Jane Austen was born on December 16, 1775 in Steventon, Hampshire as the 7th child of reverend George Austen and his wife Kassandra. She was a famous English novelist.
Biography and Career :
Between the years 1785-1786 she studied with his sister Kassandra at the pension of Reading.
The sister's education was completed with piano and drawing lessons.
She wrote "Juvenilia" between the years 1787-1793, which is group of stories, a part of them with a satirical character about the literature of that time. Three of them "Elinor and Marianne", "The First Impressions" and "Susan" would become later 3 of her famous novels: "Sense and Sensibility", "Pride and Prejudice", "Northanger Abbey".
Her father tried to give to an editor the handwriting "First Impressions" but he did
n't even looked over it.
In 1803 Jane Austen sold for 10 pounds the novel "Northanger Abbey" but the editor didn't publish it and it would be published in 1817.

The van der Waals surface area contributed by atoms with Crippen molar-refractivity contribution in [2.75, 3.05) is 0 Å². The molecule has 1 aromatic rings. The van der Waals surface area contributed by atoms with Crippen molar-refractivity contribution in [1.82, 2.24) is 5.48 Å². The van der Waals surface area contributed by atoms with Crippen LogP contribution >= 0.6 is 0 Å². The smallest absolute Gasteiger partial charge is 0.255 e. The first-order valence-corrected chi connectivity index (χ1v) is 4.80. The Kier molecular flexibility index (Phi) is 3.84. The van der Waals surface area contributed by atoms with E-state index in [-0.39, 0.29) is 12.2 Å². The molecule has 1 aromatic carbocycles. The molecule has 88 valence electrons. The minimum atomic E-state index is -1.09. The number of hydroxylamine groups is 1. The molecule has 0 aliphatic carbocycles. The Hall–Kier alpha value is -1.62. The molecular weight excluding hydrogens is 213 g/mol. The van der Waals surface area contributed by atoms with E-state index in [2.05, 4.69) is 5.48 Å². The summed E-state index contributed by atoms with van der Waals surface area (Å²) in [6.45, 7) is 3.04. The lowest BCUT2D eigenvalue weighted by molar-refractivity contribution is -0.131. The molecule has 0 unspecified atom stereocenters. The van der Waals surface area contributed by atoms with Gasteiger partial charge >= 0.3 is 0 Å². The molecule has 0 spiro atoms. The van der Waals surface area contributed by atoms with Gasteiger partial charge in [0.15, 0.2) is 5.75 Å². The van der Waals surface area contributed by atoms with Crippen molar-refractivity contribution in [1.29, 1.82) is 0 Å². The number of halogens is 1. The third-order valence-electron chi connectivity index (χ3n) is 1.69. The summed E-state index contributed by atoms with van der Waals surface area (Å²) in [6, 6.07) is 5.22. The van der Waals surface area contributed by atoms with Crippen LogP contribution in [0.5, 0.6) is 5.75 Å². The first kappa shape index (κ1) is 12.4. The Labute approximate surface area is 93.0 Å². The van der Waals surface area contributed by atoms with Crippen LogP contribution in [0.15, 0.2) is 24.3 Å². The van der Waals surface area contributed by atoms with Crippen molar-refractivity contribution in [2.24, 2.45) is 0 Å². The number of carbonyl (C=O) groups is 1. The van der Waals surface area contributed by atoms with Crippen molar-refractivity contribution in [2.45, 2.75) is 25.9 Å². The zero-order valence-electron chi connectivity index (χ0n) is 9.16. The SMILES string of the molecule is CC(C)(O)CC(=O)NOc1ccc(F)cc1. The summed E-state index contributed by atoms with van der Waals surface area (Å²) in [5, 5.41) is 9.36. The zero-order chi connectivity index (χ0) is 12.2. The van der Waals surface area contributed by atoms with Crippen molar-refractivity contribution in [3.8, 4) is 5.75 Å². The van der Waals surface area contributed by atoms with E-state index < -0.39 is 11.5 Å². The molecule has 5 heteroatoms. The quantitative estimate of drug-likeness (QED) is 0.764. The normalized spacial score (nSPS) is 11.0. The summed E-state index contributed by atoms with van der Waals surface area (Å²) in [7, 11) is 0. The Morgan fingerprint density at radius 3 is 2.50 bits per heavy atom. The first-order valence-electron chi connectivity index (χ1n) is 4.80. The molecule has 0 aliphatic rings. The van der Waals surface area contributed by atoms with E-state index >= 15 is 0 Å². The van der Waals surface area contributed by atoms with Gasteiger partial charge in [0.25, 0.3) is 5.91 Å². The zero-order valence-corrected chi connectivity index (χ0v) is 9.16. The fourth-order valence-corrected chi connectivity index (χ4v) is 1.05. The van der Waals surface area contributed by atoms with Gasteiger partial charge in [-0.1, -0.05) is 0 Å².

In January 1805 George Austen died and the two sisters with their mother had to continue their life with few money.
In 1811 she published "Sense and Sensibility" and signed it as "by a lady" and got a profit of 140 pounds.
In 1813 appeared "Pride and Prejudice" and won another 110 pounds.
One year later in 1814 appeared "Mansfield Park" and in 6 months the first edition was over.
In 1815 December was published "Emma" which was dedicated to the regent prince and it was a success.
After she got ill in 1816 she passed away in 1818 in Winchester by Addison's disease.
Important Works :
- 1811 "Sense and Sensibility"
- 1813 "Pride and Prejudice"
- 1814 "Mansfield Park"
- 1816 "Emma"
- 1817 "Northanger Abbey"
- 1817 "Persuasion"
Shorter works :
- "Lady Susan" (novella)
- "The Watsons" (incomplete novel)
- "Sanditon" (incomplete novel)
- The enthusiasm of a woman's love is even beyond the biographer's.
- It is a truth universally acknowledged, that a single man in possession of a good fortune, must be in want of a wife.
- A large income is the best recipe for happiness I ever heard of.
- Friendship is certainly the finest balm for the pangs of disappointed love.
Jane Austen Image : english.upenn.edu
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